Still others were lured abroad by better and more exciting opportunities that the age of globalisation brought. We live in an increasingly borderless world and sometimes to chase your dreams you have to go abroad.
Whatever the reason for leaving, most never stopped serving the land of their birth. They served as goodwill ambassadors, telling and re-telling the story of Malaysia.

And they stood as examples of that dream in that they always thought of themselves as Malaysian first instead of Malay or Chinese or Indian.

They founded associations to promote Malaysia and its culture. They established radio stations (e.g. Toronto’s Radio Kampung Ku) to brag about their country. They opened restaurants featuring the wonderful food of our land. And they established business and professional linkages between their respective adopted homeland and Malaysia. They helped define the image of Malaysia abroad more than our politicians and diplomats.

Prime Minister Datuk Seri Najib Tun Razak’s vision of 1Malaysia excites them because it rekindles hope in the founding dream of Malaysia, of a nation where all citizens are treated with respect and fairness, where all can expect a reasonable opportunity to find happiness and fulfill their aspirations.

It has been a long time since a prime minister has championed the founding principles of our nation. The naysayers at home may deride the whole 1Malaysia idea but abroad they pray that this time it will see reality.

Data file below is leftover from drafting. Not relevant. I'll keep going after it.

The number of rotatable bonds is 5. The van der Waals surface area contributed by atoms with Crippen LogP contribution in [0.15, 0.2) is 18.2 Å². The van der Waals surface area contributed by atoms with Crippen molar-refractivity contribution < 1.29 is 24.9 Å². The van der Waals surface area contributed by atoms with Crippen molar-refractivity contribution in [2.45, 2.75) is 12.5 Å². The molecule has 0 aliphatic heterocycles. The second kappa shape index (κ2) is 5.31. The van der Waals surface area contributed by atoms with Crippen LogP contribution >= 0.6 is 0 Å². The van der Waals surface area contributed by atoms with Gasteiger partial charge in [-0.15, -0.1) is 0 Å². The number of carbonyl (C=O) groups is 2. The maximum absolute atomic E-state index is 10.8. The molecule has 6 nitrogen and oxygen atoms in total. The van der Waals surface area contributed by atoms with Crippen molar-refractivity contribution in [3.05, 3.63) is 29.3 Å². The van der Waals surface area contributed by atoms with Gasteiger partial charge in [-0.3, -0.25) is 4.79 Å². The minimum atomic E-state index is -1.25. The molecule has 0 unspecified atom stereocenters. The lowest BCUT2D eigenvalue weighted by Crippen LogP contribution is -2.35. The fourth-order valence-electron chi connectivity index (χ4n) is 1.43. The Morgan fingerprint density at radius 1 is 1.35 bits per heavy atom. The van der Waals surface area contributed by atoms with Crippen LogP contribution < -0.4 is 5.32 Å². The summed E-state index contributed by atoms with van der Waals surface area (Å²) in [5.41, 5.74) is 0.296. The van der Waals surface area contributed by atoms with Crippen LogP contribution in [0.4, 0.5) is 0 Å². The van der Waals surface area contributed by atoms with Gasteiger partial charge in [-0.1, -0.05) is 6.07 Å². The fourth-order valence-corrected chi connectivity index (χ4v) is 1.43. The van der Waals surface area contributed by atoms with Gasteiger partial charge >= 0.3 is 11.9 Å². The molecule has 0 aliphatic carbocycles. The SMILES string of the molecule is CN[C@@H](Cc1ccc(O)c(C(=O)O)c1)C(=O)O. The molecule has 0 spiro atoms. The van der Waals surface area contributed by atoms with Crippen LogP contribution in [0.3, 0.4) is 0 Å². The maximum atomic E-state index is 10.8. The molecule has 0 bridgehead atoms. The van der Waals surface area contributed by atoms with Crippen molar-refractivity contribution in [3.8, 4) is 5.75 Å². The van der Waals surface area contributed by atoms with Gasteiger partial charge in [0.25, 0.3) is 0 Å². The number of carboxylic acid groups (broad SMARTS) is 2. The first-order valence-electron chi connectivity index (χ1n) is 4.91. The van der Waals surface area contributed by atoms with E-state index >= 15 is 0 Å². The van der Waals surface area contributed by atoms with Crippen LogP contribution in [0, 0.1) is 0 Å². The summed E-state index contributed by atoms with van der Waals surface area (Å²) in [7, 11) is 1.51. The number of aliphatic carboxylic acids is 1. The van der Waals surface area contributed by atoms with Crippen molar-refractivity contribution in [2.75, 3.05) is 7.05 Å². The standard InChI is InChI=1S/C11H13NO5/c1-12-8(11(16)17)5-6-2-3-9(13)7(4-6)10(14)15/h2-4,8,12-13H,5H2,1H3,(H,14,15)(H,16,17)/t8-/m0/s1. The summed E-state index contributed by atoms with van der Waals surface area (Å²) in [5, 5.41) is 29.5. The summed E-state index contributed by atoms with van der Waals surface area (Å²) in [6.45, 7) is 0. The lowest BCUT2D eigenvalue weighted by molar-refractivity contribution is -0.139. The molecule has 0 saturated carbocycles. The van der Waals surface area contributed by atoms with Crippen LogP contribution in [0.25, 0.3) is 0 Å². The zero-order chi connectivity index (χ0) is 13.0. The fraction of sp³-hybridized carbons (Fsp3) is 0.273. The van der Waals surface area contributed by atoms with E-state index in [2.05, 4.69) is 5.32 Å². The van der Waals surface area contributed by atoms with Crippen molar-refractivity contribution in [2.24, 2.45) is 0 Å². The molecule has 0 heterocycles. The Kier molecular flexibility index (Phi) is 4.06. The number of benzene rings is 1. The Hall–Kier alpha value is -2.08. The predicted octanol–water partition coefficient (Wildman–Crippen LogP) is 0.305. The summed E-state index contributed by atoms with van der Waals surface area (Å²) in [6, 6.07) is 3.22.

The government is examining ways to encourage more overseas Malaysian professionals to return home to contribute to the nation’s development with programmes like ‘Brain Gain Malaysia.’

I have no doubt that many overseas Malaysians will answer the call to contribute with their talent and expertise. All they want to know is that they will be welcomed back, treated with dignity and respect, and given equal opportunities to serve their country. They want the assurance that their talent and expertise will matter more than their ethnic or religious background.

I fully endorse the recent comments of our ambassador to the United States, Datuk Seri Dr Jamaluddin Jarjis, that the government should offer some kind of status to overseas Malaysians.

Perhaps the example of India might be instructive. Seeking to connect with its highly influential diaspora, India created in 2004 a special class of citizenship – Overseas Indian Citizenship – just for its diaspora.
Overseas Indian citizens enjoy all the rights of regular Indian citizens except the right to vote, hold elected office or join the public service.

There should be something similar for our diaspora.
Our diaspora represents a huge pool of committed and talented people that have much to contribute to our nation. They too are a part of 1Malaysia and should be welcomed and appreciated.

As our Prime Minister continues to expound and develop his 1Malaysia concept, I hope that our diaspora will not be forgotten.

Thursday, November 5, 2009

Three weeks of exam

Finally, two tests which are Physics and Malaysian Studies is over. Now that is over, i have to sit for Mathematics next week. After that final exam and DELF, here i come. Haiz, have to train speaking french ore often before the oral test.

Physics test was ok but Malaysian Studies was interesting as the essay gives me the opportunity to "shot" the politicians. Hehehe.